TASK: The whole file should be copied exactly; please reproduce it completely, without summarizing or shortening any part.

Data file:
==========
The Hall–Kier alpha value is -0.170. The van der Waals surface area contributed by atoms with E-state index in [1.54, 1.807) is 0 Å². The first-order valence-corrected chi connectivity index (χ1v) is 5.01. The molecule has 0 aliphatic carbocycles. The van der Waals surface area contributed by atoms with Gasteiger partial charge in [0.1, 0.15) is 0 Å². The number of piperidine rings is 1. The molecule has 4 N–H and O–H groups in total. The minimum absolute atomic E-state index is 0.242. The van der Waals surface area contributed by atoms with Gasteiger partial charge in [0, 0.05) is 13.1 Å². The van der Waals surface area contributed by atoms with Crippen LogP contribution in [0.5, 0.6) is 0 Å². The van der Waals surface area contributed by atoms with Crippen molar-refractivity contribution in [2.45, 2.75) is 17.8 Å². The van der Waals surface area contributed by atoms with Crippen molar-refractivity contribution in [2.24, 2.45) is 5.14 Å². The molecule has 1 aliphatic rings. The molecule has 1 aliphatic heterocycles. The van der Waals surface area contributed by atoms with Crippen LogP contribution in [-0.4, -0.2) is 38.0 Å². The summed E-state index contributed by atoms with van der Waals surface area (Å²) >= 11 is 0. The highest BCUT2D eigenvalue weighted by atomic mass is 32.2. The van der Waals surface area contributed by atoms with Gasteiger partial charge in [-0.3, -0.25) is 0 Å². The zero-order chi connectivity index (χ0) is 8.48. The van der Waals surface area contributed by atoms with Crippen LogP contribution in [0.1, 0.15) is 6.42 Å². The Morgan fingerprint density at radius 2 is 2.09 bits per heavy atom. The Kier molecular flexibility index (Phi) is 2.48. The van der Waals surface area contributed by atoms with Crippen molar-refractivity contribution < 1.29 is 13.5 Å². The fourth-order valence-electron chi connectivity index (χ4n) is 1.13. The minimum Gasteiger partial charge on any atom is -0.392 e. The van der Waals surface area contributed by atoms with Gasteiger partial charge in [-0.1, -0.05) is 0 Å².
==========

The Hall–Kier alpha value is -0.170. The van der Waals surface area contributed by atoms with E-state index in [1.54, 1.807) is 0 Å². The first-order valence-corrected chi connectivity index (χ1v) is 5.01. The molecule has 0 aliphatic carbocycles. The van der Waals surface area contributed by atoms with Gasteiger partial charge in [0.1, 0.15) is 0 Å². The number of piperidine rings is 1. The molecule has 4 N–H and O–H groups in total. The minimum absolute atomic E-state index is 0.242. The van der Waals surface area contributed by atoms with Gasteiger partial charge in [0, 0.05) is 13.1 Å². The van der Waals surface area contributed by atoms with Crippen LogP contribution in [0.5, 0.6) is 0 Å². The van der Waals surface area contributed by atoms with Crippen molar-refractivity contribution in [2.45, 2.75) is 17.8 Å². The van der Waals surface area contributed by atoms with Crippen molar-refractivity contribution in [2.24, 2.45) is 5.14 Å². The molecule has 1 aliphatic rings. The molecule has 1 aliphatic heterocycles. The van der Waals surface area contributed by atoms with Crippen LogP contribution in [-0.4, -0.2) is 38.0 Å². The summed E-state index contributed by atoms with van der Waals surface area (Å²) >= 11 is 0. The highest BCUT2D eigenvalue weighted by atomic mass is 32.2. The van der Waals surface area contributed by atoms with Gasteiger partial charge in [-0.3, -0.25) is 0 Å². The zero-order chi connectivity index (χ0) is 8.48. The van der Waals surface area contributed by atoms with Crippen LogP contribution in [0.1, 0.15) is 6.42 Å². The Morgan fingerprint density at radius 2 is 2.09 bits per heavy atom. The Kier molecular flexibility index (Phi) is 2.48. The van der Waals surface area contributed by atoms with Crippen molar-refractivity contribution < 1.29 is 13.5 Å². The fourth-order valence-electron chi connectivity index (χ4n) is 1.13. The minimum Gasteiger partial charge on any atom is -0.392 e. The van der Waals surface area contributed by atoms with Gasteiger partial charge in [-0.1, -0.05) is 0 Å².